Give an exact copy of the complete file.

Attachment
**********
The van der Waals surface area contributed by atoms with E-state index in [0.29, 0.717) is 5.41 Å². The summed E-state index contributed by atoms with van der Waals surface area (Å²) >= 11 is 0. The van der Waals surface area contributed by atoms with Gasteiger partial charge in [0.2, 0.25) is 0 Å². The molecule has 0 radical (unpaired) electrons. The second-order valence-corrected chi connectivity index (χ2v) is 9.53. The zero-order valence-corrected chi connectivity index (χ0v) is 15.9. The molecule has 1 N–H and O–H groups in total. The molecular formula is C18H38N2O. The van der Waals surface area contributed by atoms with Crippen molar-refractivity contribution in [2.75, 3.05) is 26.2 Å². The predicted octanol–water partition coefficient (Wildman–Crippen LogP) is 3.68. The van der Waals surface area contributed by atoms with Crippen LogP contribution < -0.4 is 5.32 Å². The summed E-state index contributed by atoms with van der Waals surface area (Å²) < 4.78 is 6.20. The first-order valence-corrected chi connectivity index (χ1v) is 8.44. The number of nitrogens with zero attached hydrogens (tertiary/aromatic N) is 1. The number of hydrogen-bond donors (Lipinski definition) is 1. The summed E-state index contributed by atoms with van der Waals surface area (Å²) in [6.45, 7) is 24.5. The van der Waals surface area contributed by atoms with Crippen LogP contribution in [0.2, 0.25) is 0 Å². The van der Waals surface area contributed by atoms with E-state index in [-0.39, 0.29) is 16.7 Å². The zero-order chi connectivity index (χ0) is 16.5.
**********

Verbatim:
The van der Waals surface area contributed by atoms with E-state index in [0.29, 0.717) is 5.41 Å². The summed E-state index contributed by atoms with van der Waals surface area (Å²) >= 11 is 0. The van der Waals surface area contributed by atoms with Gasteiger partial charge in [0.2, 0.25) is 0 Å². The molecule has 0 radical (unpaired) electrons. The second-order valence-corrected chi connectivity index (χ2v) is 9.53. The zero-order valence-corrected chi connectivity index (χ0v) is 15.9. The molecule has 1 N–H and O–H groups in total. The molecular formula is C18H38N2O. The van der Waals surface area contributed by atoms with Crippen molar-refractivity contribution in [2.75, 3.05) is 26.2 Å². The predicted octanol–water partition coefficient (Wildman–Crippen LogP) is 3.68. The van der Waals surface area contributed by atoms with Crippen LogP contribution < -0.4 is 5.32 Å². The summed E-state index contributed by atoms with van der Waals surface area (Å²) < 4.78 is 6.20. The first-order valence-corrected chi connectivity index (χ1v) is 8.44. The number of nitrogens with zero attached hydrogens (tertiary/aromatic N) is 1. The number of hydrogen-bond donors (Lipinski definition) is 1. The summed E-state index contributed by atoms with van der Waals surface area (Å²) in [6.45, 7) is 24.5. The van der Waals surface area contributed by atoms with Crippen LogP contribution in [0.2, 0.25) is 0 Å². The van der Waals surface area contributed by atoms with E-state index in [-0.39, 0.29) is 16.7 Å². The zero-order chi connectivity index (χ0) is 16.5.